Thursday, September 15, 2016

METALSTORM: THE DESTRUCTION OF JARED-SYN (1983) (Blu-ray Review)

METALSTORM: THE DESTRUCTION OF JARED-SYN (1983) 

Label: Scream Factory

Region Code: A
Duration: 84 Minutes

Rating: PG
Audio: English DTS-HD MA 2.0, 5.1 with Optional English Subtitles
Video: 1080p HD Widescreen (2.35:1) 
Director: Charles Band
Cast: Mike Preston, Richard Moll, Tim Thomerson, Jeffrey Byron, Kelly Preston


Metalstorm: The Destruction of Jared-Syn (1983) is a sci-fi action film directed by Empire Pictures founder Charles Band (Puppet Master, Trancers) that owes no small amount of pilfered inspiration from the Mad Max movies. Here we have a wasteland ranger named Dogen (Jeffrey Byron) driving through the wasteland in a futuristic vehiclel - or something about as futuristic as something from Roger Corman produced Deathsport  (1978) or Battletruck (1982). Dogen is being pursued by a "skybike", which is sort of like the SkyCutter the Mutants flew around on in the Thundercats animated series. The skybike is being piloted by a mercenary working for the nefarious Jared-Syn, who is the true baddie in the movie, played by Mad Max 2 alum Mike Preston, who played Pappagallo in The Road Warrior. Not only did Charles Band borrow a lot of inspiration from Mad Max but he also snagged one of it's cast to star in this 3D adventure which sort of feels a bit like Mad Max by way of Flash Gordon, but on a budget that would make the Italian Mad Max rip-off Exterminators in the Year 3000 (1983) seems extravagant by comparison. Dogen shoots down the skybike and recovers a red crystal from the dead mercenary, these crystals figure prominently into the somewhat ambiguous storyline. 

Enter an old prospector and his lovely daughter Dhyana (Kelly Preston) who are mining for rare crystals when the prospector uncovers an abnormally large shard of the gem which should make him wealthy beyond his wildest dreams. As he begins to celebrate the find Jared-Syn's son, the half-cyborg Baal (R. David Smith) arrives on scene, the hydraulic clamp-handed Baal squirts the miner with some green-goo which magically transports the miner to a weird alternate-reality, none of which is explained to any satisfaction, nonetheless he murdered. The daughter survives and forms an alliance with Dogen, and with the help of a shaman they are told the red crystal Dogen recovered is a storage device that can store human life force, which ties into a larger crystal in the possession of Jared-Syn.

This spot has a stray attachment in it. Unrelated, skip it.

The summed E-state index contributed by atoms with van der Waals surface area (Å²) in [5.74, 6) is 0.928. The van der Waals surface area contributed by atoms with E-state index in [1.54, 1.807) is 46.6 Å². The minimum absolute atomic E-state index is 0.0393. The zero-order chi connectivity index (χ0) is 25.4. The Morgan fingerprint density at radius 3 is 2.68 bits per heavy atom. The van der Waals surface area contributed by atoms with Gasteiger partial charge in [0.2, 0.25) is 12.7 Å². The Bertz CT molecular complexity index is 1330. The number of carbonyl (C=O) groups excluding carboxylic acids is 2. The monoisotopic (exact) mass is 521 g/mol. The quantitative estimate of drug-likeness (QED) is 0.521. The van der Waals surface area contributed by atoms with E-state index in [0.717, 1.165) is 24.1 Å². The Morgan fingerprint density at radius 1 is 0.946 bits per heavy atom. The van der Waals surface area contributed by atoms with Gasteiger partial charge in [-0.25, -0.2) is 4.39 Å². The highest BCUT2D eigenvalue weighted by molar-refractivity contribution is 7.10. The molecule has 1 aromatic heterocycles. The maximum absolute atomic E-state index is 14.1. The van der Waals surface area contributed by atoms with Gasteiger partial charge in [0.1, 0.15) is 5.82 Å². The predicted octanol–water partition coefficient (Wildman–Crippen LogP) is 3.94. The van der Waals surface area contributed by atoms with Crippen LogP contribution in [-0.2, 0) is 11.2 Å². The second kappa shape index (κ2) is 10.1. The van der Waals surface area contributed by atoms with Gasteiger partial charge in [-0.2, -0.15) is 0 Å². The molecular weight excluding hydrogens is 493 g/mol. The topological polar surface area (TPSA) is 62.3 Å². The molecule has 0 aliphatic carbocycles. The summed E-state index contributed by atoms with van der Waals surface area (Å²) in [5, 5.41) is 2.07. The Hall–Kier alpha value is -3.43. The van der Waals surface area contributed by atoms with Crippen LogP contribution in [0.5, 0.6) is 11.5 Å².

When Dhyana is later kidnapped by Jared-Syn Dogen seeks the help of a former ranger named Rhodes, played by Tim Thomerson of Trancers fame whom reluctantly aligns himself with Dogen. Together they venture into the wasteland to find Syn and rescue Dhyana. However, the journey is fraught with danger and the pair travel through the territory of the Cyclopean people where they must contend with the race of one-eyed warriors lead by Hurok (Richard Moll). The cyclopean are none too pleased that the rangers have trespassed on their sacred land, through hand to hand combat Dogen defeats Hurok and they are freed. 

The movie is a bit long in the tooth for an eighty-four minute movie, peppered with some fun idea and designs, but the damn thing becomes a bit lost inside it's own mythology, there is so much extraneous stuff happening that I found it all a bit hard to follow, the movie is very unfocused, but if you can check your brain at the door and come into this with some lowered expectations there is a some low-rent science fiction fun to be had, provided you can get past the lo-fi approach, which I was able to to do with out much of a problem, if you love b-movies this should not be a deterrent. . 


It is hard not to have fun with the cast of apocalyptic characters crammed into this one. Dogen looks like he walked right off the set off Mad Max with his black leathers and sidearm, but doesn't have a whole lot of presence. All the baddies could be torn from any of the Roger Corman's produced post-apocalyptic movies and the battle vehicles seem to be made from scraps of sheet metal mounted on VW chassis, everything is wonderfully cheap and cheesy, and I expected nothing less from the movie, and walked away a pretty happy camper.